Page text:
I love you...

like a [phat] kid loves [cheese]cake

Tuesday, February 3, 2009

Cinnamon TeaBread

Wow two posts in one night! Clearly, homework is not my priority right now.

I had made banana streusel bread last week, but I forgot to take a picture of it. I was kicking myself over this, but then my friend Donna said something that I found so true: "Who wants to see pictures anyways? I just want to eat it!"

So I felt a little better.

Tonight's recipe I tried out from AllRecipes, and I was very impressed. This cake is very moist even though there are no eggs in it at all! I'm going to file this recipe away for a potential Indian bakery thing in the future. [Most Indians that are vegetarian don't eat eggs, which pretty much rules out all American desserts]

I didn't modify this recipe at all, to my own surprise. It came out perfectly, except I had to bake it for half an hour, not the 20 minutes that was suggested, but that's no biggie. It's also pretty sweet. I think next time I would have added some nuts, or perhaps some miniature chocolate chips in the batter, and have an oatmeal cinnamon topping to make the cake a mix between a coffeecake and a teabread.


  • 8 tablespoons butter
  • 1 cup all-purpose flour
  • 1/2 cup white sugar
  • 1/2 tsp. baking soda
  • 1 tablespoon ground cinnamon
  • 1/3 cup milk
  • 1 tablespoon white sugar
  • 1/2 teaspoon ground cinnamon
  • 1/4 cup white sugar
  • 1 1/2 teaspoons ground cinnamon


  1. Preheat oven to 350 degrees F (175 degrees C). Lightly grease one 6 inch round cake pan.
  2. Melt 7 tablespoons of the butter. In a medium sized bowl mix together the melted butter, 1/2 cup white sugar, 1 tablespoon cinnamon, and the self rising flour to form a soft dough. Add the milk and mix again till smooth. Pour batter into prepared pan.
  3. Bake at 350 degrees F (175 degrees C) for 30 minutes. Remove cake from oven and set aside. Once cake is cool enough to handle remove from its pan and place on a serving dish.
  4. In a saucepan melt 1 tablespoon butter and mix with 1 tablespoon white sugar and 1/2 teaspoon cinnamon. Spread over top of cake.
  5. In a small bowl stir together the remaining 1/4 cup sugar and 1 1/2 teaspoons cinnamon. Sprinkle over cake.

Double-Chocolate Cookies

I found this recipe lying around in my giant stack of recipes to someday make, so I decided to try it out. Originally from SF Chronicle, it called for milk and dark chocolate, but since I didn't have milk chocolate nor am I a huge fan of it, I just added more dark. The result? A sinfully yummy cookie that is sooooo good and not that bad for you!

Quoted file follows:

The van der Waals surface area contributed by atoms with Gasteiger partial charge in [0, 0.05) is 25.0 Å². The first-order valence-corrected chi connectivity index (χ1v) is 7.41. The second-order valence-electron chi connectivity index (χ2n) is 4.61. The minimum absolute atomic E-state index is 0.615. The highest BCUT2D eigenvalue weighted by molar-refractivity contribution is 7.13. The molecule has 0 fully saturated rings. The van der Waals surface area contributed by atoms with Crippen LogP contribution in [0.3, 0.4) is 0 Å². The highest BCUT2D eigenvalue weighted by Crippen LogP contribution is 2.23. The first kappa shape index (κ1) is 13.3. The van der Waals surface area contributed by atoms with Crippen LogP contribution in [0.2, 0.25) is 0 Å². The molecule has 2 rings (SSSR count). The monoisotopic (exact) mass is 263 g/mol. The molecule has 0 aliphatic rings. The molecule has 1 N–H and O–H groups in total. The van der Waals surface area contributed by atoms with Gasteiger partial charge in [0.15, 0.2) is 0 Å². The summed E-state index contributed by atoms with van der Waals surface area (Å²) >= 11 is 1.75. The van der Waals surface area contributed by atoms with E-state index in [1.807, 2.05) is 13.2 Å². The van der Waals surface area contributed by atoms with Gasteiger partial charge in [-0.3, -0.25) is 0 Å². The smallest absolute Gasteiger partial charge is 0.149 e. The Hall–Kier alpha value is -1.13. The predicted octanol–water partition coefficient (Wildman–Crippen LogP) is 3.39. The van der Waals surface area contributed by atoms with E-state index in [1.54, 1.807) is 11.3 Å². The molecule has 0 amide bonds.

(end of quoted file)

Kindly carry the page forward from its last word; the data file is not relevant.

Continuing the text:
Oh, and about that 82% butterfat --> Use it, the difference is amazing! Hooray for European butter!

Triple-Chocolate Cookies

Makes 48 cookies

Cocoa power, milk chocolate and dark chocolate give these cookies an intense chocolate taste. A dose of fleur de sel keeps them from being too sweet. The dough is rolled into logs and refrigerated before being cut and baked, so make it at least 3 hours ahead. The dough may crumble a little as you cut the logs. If this happens, push each slice back together. From "Chocolate Obsession" (Stewart, Tabori & Chang, 2005).


1 1/3 cups (7 ounces) unbleached all-purpose flour

1/3 cup plus 1 tablespoon (1 1/2 ounces) unsweetened natural cocoa powder

1/2 teaspoon baking soda

12 tablespoons (6 ounces) unsalted butter with 82% butterfat, at room temperature

1/2 cup (3 1/2 ounces) granulated cane sugar

3/4 cup (4 1/2 ounces) dark brown sugar

1/2 teaspoon pure vanilla extract

1/2 teaspoon fleur de sel in fine grains [I just used plain salt and it was fine]

6 ounces 65% chocolate, roughly chopped


To make the dough: Sift the flour, cocoa and baking soda together into a bowl. Set aside. Put the butter in the bowl of a stand mixer fitted with a paddle attachment. Beat on medium speed until creamy. Add both sugars and the vanilla extract. Sprinkle the salt over the top. Beat on medium speed just until combined.

Reduce the speed to low. Add the dry ingredients in three additions, pulsing the mixer to incorporate each addition before adding the next one. Pulse just until a crumbly dough forms. Add chopped chocolate and mix on low speed until incorporated.

Turn the dough out onto a lightly floured work surface. Knead a few times to incorporate any crumbs. Divide the dough in half. Roll each half into a log about 1 1/4 inches in diameter and 12 inches long. As you roll, gently push the ends toward the center occasionally to prevent air pockets from forming and to keep the logs at an even thickness. Wrap the logs in plastic and refrigerate for at least 3 hours or up to 3 days.

To bake the cookies: Preheat the oven to 325°. Line the bottoms of two 12 x 18-inch sheet pans with parchment paper.

Remove the logs from the refrigerator and unwrap them. Using a sharp knife and a ruler as a guide, slice each log into rounds 1/2-inch thick. If the dough crumbles as you cut it, reshape each slice. Place the rounds on the prepared pans, spacing them 1 1/2 inches apart.

Bake on the middle shelves of the oven, rotating the pans 180° halfway through the baking time, until set but soft enough to hold a slight indentation when pressed with a fingertip, about 14 minutes. Let cool completely on the pans on wire racks.

Store in an airtight container at room temperature for up to 1 week.

Per cookie: 80 calories, 1 g protein, 10 g carbohydrate, 4 g fat (3 g saturated), 8 mg cholesterol, 41 mg sodium, 0 fiber.